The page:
Divorce or separation can be difficult for the parties involved. With children involved, the situation can be traumatic. The law has long recognized the right of custodial parents to receive child support payments from a non-custodial parent. Federal regulations in the United States require each state to have a mechanism for providing child support.
About Child Support
An order for child support comes from state courts. The oversight and enforcement of payments to the parents is usually delegated to a state agency. Individuals who wish to apply for child support payments can do so either through these agencies or through the courts. Using the state agencies is a wise decision for single parents, as they perform a wide variety of services, including collections.
The child support order requires a parent to make certain payments to the other parent. These payments are fixed in the order, and any change in amount must result in a change to the order. Child support payments must be made to the parent, and not the child. Any gift to the child does not count against the outstanding amount of child support payments owed. These payments may be made with a variety of payment mechanisms, including cash.
Calculating the amount of child support that is to be paid to a divorcing parent differs from state to state. Some states, such as California and Florida, apportion the responsibility based upon the parties’ relative income levels. Other states use a model where the order demands a percentage of the non-custodial parent’s income. Some states use an approach with numerous factors. Each state has its own regulations, although some states follow general support guidelines.
The time required to get a child support order varies depending upon numerous factors. According to an Orlando family lawyer, obtaining a child support order in
Florida normally takes six to nine months, but it can be longer if the delinquent parent makes matters difficult for the agency regulating the order. These difficulties can include being hard to locate, failing to provide certain information, or simply leaving the country.
Enforcing Child Support Orders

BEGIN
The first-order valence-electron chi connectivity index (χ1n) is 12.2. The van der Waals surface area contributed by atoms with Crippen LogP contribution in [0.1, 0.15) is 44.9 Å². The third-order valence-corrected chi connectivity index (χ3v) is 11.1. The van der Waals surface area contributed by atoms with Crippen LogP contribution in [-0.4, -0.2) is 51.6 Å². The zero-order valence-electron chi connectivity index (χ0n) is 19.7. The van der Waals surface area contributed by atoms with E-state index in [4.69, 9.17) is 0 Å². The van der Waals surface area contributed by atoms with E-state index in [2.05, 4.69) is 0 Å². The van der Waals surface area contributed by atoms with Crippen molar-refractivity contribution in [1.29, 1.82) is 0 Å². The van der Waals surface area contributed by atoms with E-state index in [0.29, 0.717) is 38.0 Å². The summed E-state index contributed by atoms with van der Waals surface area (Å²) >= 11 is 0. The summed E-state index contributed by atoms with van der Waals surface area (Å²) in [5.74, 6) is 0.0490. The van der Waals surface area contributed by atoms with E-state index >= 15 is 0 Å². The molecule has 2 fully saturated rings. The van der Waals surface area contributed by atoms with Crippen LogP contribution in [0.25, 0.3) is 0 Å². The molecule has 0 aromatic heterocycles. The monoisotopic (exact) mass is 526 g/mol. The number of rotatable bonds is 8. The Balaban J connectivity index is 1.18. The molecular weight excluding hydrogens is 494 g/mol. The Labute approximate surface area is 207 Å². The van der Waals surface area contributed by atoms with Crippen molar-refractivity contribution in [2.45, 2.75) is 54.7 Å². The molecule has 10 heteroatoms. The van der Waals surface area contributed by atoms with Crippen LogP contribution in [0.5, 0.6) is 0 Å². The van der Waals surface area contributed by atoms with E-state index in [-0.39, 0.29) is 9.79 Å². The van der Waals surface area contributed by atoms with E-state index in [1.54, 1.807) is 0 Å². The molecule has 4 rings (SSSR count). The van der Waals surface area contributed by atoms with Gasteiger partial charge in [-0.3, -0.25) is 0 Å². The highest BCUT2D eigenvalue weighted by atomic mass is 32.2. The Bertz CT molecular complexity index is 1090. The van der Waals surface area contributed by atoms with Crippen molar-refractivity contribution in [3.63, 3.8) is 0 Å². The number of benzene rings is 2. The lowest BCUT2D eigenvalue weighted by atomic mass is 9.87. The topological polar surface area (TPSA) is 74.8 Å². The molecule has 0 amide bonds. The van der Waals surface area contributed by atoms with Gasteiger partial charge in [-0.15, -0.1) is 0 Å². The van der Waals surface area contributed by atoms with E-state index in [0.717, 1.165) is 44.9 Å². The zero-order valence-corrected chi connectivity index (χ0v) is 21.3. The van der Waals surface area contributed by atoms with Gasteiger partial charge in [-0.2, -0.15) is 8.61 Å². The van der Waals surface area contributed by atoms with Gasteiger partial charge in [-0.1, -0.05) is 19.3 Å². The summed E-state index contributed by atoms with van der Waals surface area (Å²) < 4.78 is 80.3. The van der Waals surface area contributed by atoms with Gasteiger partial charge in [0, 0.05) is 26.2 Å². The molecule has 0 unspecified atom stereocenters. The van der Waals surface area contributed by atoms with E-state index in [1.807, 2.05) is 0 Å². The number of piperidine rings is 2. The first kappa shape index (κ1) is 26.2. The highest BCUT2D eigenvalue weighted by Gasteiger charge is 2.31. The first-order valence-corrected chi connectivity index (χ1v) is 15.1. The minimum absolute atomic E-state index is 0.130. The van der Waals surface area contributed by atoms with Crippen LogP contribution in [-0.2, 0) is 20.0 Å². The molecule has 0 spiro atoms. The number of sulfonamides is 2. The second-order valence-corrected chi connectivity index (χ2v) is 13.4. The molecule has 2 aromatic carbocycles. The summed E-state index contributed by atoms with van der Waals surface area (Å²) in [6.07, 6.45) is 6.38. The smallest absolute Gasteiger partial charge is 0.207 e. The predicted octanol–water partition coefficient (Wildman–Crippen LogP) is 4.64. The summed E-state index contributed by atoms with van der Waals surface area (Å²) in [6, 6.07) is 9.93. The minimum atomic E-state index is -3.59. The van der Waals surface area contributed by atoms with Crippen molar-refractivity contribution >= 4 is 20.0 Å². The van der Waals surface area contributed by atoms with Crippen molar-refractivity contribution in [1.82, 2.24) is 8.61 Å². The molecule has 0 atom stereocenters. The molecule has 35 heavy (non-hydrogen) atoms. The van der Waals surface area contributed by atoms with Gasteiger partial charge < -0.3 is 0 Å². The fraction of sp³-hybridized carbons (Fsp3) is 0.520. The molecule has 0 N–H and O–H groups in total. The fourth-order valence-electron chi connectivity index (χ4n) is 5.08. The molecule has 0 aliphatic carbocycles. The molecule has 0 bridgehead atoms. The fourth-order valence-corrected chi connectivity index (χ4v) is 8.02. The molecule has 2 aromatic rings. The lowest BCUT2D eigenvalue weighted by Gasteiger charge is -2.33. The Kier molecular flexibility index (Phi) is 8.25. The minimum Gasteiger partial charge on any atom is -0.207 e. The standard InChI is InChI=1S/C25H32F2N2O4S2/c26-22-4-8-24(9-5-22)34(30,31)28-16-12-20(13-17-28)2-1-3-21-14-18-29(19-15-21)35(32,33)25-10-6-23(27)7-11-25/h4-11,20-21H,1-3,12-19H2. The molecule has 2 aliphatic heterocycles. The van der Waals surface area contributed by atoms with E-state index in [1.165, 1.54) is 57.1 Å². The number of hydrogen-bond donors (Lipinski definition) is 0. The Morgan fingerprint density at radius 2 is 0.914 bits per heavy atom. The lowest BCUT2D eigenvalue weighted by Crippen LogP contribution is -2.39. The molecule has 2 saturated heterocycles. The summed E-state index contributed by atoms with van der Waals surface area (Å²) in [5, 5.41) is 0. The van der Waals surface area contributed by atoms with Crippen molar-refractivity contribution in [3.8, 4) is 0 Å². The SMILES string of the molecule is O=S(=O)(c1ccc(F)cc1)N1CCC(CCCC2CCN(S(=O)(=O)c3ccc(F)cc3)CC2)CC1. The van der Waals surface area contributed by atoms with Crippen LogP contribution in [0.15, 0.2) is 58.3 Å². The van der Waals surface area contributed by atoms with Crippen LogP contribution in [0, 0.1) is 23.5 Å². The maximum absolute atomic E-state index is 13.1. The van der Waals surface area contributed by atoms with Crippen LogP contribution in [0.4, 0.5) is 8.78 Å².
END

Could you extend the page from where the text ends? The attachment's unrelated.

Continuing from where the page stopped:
Failing to pay child support can result in numerous consequences. First, the state commonly reports the failure to pay child support to credit agencies, which can detrimentally affect the delinquent parentâ€™s credit. Next, the state can force the absentee parent to pay child support by garnishing wages and even unemployment benefits. Additionally, states can revoke the driver’s licenses of individuals with unpaid child support. Finally, individuals who are ordered to pay child support and who choose not to do so can be fined or even put in prison.
Moving out-of-state will not save individuals from having to pay child support payments, in compliance with the Full Faith and Credit Clause. All states will enforce child support orders from another state. Unfortunately, this can create jurisdictional problems if one or both parties move out-of-state. These problems can be addressed either by the state agency or by competent legal counsel.
[box type=”gray”]Being a working parent and raising children is difficult. Child support can help pay for clothes, school supplies, and other necessities of life. Individuals interested in seeking an order for child support or modifying an order for child support should contact their state regulatory body and apply for child support.[/box]
Author Molly P. is also a single mother of two.Â This article is made possible by the firm of Katz and Phillips, P.A., an experienced group of attorneys working in the Florida region who specialize in divorce law.Â When a parent is faced with divorce or custody issues and in need of the advice of an Orlando family lawyer, this experienced team of lawyers are the ones to call. Co-founder James D. Phillips has a good deal of trial experience as an advocate for children who were neglected or abused so you know that when representing you, he will have your children’s best interest in mind.